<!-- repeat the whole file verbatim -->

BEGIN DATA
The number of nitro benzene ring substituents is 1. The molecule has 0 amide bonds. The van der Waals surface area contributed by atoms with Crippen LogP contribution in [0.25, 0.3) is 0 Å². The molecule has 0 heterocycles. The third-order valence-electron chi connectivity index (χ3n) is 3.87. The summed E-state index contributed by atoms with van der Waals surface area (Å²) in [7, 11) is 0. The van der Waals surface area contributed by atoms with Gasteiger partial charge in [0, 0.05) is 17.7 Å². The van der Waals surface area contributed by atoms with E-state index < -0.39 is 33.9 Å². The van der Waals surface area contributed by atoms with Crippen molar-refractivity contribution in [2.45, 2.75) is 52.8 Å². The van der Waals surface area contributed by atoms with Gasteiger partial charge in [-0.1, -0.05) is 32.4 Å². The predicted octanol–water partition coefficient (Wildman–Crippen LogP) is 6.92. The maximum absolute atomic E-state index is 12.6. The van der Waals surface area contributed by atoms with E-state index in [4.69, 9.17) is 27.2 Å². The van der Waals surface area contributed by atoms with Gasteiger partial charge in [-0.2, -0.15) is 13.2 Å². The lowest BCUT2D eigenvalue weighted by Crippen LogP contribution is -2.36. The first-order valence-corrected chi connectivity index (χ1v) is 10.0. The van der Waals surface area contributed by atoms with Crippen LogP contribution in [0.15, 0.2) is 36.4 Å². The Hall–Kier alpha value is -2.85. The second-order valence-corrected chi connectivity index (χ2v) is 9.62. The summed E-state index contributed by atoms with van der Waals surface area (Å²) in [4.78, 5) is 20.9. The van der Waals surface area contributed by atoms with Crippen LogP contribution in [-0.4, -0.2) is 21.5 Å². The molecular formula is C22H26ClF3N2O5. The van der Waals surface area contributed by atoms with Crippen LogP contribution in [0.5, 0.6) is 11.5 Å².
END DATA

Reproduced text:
The number of nitro benzene ring substituents is 1. The molecule has 0 amide bonds. The van der Waals surface area contributed by atoms with Crippen LogP contribution in [0.25, 0.3) is 0 Å². The molecule has 0 heterocycles. The third-order valence-electron chi connectivity index (χ3n) is 3.87. The summed E-state index contributed by atoms with van der Waals surface area (Å²) in [7, 11) is 0. The van der Waals surface area contributed by atoms with Gasteiger partial charge in [0, 0.05) is 17.7 Å². The van der Waals surface area contributed by atoms with E-state index < -0.39 is 33.9 Å². The van der Waals surface area contributed by atoms with Crippen molar-refractivity contribution in [2.45, 2.75) is 52.8 Å². The van der Waals surface area contributed by atoms with Gasteiger partial charge in [-0.1, -0.05) is 32.4 Å². The predicted octanol–water partition coefficient (Wildman–Crippen LogP) is 6.92. The maximum absolute atomic E-state index is 12.6. The van der Waals surface area contributed by atoms with E-state index in [4.69, 9.17) is 27.2 Å². The van der Waals surface area contributed by atoms with Gasteiger partial charge in [-0.2, -0.15) is 13.2 Å². The lowest BCUT2D eigenvalue weighted by Crippen LogP contribution is -2.36. The first-order valence-corrected chi connectivity index (χ1v) is 10.0. The van der Waals surface area contributed by atoms with Crippen LogP contribution in [0.15, 0.2) is 36.4 Å². The Hall–Kier alpha value is -2.85. The second-order valence-corrected chi connectivity index (χ2v) is 9.62. The summed E-state index contributed by atoms with van der Waals surface area (Å²) in [4.78, 5) is 20.9. The van der Waals surface area contributed by atoms with Crippen LogP contribution in [-0.4, -0.2) is 21.5 Å². The molecular formula is C22H26ClF3N2O5. The van der Waals surface area contributed by atoms with Crippen LogP contribution in [0.5, 0.6) is 11.5 Å².